At twenty-one, Alexa - “Alex” - is a college student facing an identity crisis of sorts. She wants to join the “real world,” which she has defined as having a “real job” in New York, a “real life,” and a “real future.” Really, Alex just wants a job in New York, and she has given herself seven month, three weeks, and two days to secure a job there. Alex attends college in Pennsylvania, and her kind, thoughtful boyfriend Jared attends NYU in New York. Jared has already procured a desirable position at the auction house Christie’s, and he plans to stay in New York indefinitely. The question is whether Alex will get a job in New York and be near Jared.
While Alex is happy for Jared that he was able to find a great job, she is jealous and feeling sorry for herself. She is determined to plunge into the “real world” and starts job-hunting and firing off resumes to various companies and businesses in New York. Alex is obsessed with finding a position, but she has absolutely no clue what field of work she is interested in. So off Alex goes to blindly apply for jobs, submit resumes and seek out various positions ranging from phone sex operator to park ranger. Every rejection she receives results in panicky soul-searching and mini-meltdowns.
Frankly, Alex’s attitude and obsession about finding a job do not come across as realistic or even plausible in Help Wanted, Desperately. If she is so obsessed with finding a job, why didn’t she think about “what she wanted to be in life” sooner? She is an English major, likes singing in karaoke bars, and she eats Chinese food everyday – that is all she seems to know of herself. She takes the messages on the fortune cookies rather seriously, and they “guide" throughout most of the book.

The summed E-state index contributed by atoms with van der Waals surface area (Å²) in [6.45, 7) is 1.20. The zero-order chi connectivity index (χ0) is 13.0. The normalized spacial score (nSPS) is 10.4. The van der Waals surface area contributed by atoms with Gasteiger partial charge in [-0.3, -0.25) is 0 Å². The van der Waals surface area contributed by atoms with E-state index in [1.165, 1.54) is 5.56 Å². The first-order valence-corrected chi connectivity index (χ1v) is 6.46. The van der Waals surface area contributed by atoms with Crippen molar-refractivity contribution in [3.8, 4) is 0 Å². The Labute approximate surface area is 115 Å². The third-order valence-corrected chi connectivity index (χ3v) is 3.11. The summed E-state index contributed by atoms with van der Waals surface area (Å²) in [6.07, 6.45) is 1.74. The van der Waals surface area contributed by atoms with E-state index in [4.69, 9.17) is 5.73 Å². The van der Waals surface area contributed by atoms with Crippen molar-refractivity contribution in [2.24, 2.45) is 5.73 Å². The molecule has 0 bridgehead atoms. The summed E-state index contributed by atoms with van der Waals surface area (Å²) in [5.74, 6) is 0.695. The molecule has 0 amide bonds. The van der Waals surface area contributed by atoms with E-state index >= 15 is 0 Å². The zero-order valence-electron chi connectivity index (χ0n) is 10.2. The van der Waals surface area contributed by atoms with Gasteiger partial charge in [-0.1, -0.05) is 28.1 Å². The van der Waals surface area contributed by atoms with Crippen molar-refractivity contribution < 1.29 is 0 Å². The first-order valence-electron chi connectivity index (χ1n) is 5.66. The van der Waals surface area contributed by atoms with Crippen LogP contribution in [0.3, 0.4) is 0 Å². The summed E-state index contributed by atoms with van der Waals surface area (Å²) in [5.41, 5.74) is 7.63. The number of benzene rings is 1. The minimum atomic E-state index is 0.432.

Meanwhile, Alex’s parents have offered to let her move home after college if she cannot get a job in New York. Her parents live in New Jersey, and Alex would still be able to see Jared - which would greatly please Alex’s mother, as she believes that Jared will propose marriage to Alex at any time (if not yesterday). Jared clearly loves Alex, and he gently encourages her to keep at the job search. He is very supportive of her when she has her temper tantrums and when she fumbles one job interview after another – by telling fantastical lies about her qualifications, talking about sex toys during an interview, etc.
Alex does have a back-up plan if she cannot find a job in New York in seven months, three weeks and two days. She will head off to a far away, disease-ridden place called Majuro, where she will be a teacher for one year to children. Certainly this is an honorable mission, but it is Alex’s last resort. She would much rather get a job and relocate to New York to begin her “real life.” Majuro is simply Alex’s back-up plan to punish herself for one year in the event she is still unemployed by her self-imposed deadline.
Alex is not a particularly likeable character because she is so immature and idiotic. Her job search is the entire plot of Help Wanted, Desperately. There are minor subplots involving her relationship with Jared, her roommates, her parents, and her sister’s wedding. That is the sum total of Help Wanted, Desperately. The book’s main flaw is that there is not enough of a plotline to carry the book. Something else needs to “happen” in the book, or more characters are needed to make this a decent chick-lit story. The book does have its amusing moments, and that humor is the highlight of the book. Regardless, reading about Alex’s job search fiascos for the entire 342 pages will wear down most readers, as well the numerous and relentless references to Majuro. Fans of chick-lit and women’s fiction should pass up Help Wanted, Desperately for better books in this genre.